I first (and last) met Reggie Schell at the 2002 Black Panther Party Reunion in Washington, D.C. He was just coming into the building of the University of the District of Columbia where the event was held. I’m sure he hadn’t seen some of those people in years. But he let me, a nobody, grab him immediately and we sat in a stairwell and he let me interview him about Mumia for an hour. I never forgot that powerful act of kindness and dedication.
Viewing/Fu?neral information For Fallen Panther Comrade Reggie Schell
In a message dated 5/9/2012 7:08:51 PM Eastern Daylight Time, email@example.com writes:
Friends our comrade Reggie Schell will be laid to rest on Tuesday May the 15th at Alphonso Funeral Home 2300 block north broad st. near york st.
viewing from 9 to 11 am and service at 11 am.
Messages of Condolences and Encouragement for Family should be sent to the Schell family
1940 W. Cecil B Moore Philadelphia Pa 19121
please pass the word.
Capt. Reggie Schell: Black Panther (1941-2012)
[col. writ. 5/11/12] © ’12 Mumia Abu-Jamal
He was born Richard Reginald Schell, but most people knew him as Reggie, and those who worked with him called him “Cap”–short for Captain, the rank he held in the Philadelphia Branch of the Black Panther Party. He was a patient and wise teacher, and looked out for younger Panthers (Including this writer).
He wasn’t the first, nor the last captain in Philadelphia, but his tenure marked the expansion of the local office, from one storefront on the old Columbia Ave. (now Cecil B. Moore Ave.) to at least 5 offices citywide.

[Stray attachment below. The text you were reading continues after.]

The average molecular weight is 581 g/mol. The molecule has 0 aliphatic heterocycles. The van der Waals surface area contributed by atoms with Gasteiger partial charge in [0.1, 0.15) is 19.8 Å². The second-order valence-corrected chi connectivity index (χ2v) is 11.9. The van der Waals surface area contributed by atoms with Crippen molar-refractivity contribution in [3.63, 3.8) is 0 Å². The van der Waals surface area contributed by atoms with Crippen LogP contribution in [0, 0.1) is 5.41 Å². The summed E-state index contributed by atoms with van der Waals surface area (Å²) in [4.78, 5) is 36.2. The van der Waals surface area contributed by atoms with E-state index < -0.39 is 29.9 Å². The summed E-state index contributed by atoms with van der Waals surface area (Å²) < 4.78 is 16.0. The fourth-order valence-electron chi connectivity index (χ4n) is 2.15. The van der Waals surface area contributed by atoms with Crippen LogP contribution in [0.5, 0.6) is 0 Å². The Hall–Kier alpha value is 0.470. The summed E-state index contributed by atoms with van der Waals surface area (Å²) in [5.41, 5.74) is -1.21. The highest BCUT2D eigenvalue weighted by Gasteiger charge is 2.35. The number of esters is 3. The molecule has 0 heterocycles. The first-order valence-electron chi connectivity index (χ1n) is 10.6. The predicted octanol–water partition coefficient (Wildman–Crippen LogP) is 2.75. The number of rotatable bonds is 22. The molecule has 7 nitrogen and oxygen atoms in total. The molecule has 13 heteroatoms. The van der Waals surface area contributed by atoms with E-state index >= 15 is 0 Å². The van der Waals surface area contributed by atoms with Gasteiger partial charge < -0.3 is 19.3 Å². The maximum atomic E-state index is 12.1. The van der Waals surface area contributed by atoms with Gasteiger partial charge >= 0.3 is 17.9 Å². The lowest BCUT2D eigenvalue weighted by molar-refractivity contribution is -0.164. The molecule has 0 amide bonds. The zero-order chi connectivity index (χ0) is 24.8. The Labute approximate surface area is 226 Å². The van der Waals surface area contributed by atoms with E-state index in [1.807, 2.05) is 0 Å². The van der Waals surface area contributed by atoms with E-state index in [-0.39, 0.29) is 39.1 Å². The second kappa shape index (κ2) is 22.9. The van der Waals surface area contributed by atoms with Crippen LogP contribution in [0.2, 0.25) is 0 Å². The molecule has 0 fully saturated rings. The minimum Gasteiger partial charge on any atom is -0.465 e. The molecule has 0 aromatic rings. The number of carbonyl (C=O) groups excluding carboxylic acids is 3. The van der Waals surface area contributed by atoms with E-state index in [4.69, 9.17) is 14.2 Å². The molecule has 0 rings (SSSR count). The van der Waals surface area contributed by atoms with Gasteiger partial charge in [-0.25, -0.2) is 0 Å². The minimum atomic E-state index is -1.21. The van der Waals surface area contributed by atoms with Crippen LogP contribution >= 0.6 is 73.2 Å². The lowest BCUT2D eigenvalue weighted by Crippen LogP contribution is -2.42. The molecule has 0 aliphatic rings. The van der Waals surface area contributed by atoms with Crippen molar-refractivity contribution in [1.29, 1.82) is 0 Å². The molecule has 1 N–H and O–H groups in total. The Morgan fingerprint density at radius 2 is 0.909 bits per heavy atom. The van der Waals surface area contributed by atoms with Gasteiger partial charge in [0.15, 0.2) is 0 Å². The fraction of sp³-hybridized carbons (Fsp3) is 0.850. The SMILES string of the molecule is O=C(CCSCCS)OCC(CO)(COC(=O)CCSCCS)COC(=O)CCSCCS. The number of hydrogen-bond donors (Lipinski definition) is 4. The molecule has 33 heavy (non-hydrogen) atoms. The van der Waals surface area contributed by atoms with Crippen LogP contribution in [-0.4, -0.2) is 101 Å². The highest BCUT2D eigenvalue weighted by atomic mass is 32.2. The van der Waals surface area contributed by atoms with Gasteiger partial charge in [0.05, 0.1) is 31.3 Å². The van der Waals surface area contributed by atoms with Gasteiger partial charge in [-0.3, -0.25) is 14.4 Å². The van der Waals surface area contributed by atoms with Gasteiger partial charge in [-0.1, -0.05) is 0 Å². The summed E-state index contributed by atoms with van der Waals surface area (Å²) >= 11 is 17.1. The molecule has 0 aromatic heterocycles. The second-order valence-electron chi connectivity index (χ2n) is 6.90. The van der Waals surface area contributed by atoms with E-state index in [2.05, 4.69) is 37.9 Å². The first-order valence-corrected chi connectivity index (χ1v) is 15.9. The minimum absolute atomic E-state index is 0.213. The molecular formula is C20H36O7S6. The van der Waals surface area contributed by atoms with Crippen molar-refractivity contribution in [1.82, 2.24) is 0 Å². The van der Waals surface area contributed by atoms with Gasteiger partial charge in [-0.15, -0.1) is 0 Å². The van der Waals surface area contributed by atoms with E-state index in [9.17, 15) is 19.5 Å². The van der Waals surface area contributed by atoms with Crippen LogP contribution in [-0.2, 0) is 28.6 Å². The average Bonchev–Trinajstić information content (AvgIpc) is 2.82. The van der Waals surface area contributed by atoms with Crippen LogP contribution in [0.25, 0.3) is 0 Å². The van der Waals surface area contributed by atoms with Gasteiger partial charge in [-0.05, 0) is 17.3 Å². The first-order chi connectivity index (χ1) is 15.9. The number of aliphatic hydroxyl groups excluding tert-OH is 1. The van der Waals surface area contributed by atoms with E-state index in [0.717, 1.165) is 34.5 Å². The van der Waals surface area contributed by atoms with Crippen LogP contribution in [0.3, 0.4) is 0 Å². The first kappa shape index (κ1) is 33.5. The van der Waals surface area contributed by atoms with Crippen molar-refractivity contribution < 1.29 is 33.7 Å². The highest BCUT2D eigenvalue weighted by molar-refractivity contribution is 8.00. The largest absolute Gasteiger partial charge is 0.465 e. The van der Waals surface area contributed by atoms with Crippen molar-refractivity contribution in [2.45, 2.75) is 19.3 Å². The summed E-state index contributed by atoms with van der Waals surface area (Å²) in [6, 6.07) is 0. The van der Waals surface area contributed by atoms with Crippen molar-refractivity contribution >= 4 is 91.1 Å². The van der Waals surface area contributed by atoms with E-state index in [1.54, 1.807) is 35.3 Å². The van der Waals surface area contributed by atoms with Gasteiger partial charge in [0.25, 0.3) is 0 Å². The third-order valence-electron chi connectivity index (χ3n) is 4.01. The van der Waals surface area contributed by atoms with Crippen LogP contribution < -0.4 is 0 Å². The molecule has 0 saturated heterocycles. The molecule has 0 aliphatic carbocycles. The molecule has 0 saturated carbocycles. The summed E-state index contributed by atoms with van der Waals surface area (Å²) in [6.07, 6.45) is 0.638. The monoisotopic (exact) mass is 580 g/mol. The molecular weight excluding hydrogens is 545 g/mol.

His term of office was one of conflict and confrontation, and during the Rizzo years (under former police commissioner and late city mayor, Frank L. Rizzo) that conflict turned into a shooting
He built the local chapter into an office that was the pride of the state–and the bane of the State. It was late summer, 1970, when city police attacked local Black Panther offices in North Philly, West Philly and Germantown in the wee morning hours.
Panthers shot back.
Panthers were busted citywide, just as BPP offices were raided nationally.
The city raids were designed to deter people from attending the Revolutionary Peoples Constitutional Convention (RPCC), when people, mostly activists, would gather together to write a new revolutionary constitution for a new, revolutionary America.
The raids backfired, for afterwards, support came from all quarters, even those which had previously avoided the Panthers.
But even after the dissolution of the Party, Reggie continued his work by founding the Black United Liberation Front (BULF) composed mostly of local ex-Panthers. The issues were the same, protecting and defending the rights of Black people. Fighting against police brutality, for decent housing, and against the Prison-Industrial-Complex. He worked closely with any group or individual who could help, and had a close and personal working relationship with the late North Phila.-based cleric, Father Paul Washington, long-time rector of the Church of the Advocate.
In later years, even when under the ravages of kidney disease so serious it required weekly dialysis, Reggie Schell was at his post, ignoring his pain, passing out leaflets on C. B. Moore Ave., or painting signs of protest for passersby. Above all things, he loved Black people.
He died as he lived—as a revolutionary, relentless, determined, straight ahead.
Reggie Schell returned to his ancestors on the early hours of May 9, 2012. He was 2 months shy of his 71st birthday.
He is survived by his 4 adult children, Dessalina, Leslie, Marcus and Richard Reginald. He had a dozen grand-children and ½ a dozen great-grands.
Reggie Schell—Capt., Black Panther Party; Founder, Black United Liberation Front; revolutionary—soldier for the Black Nation–will be long remembered!
All Power to the People!
(c) ’12 maj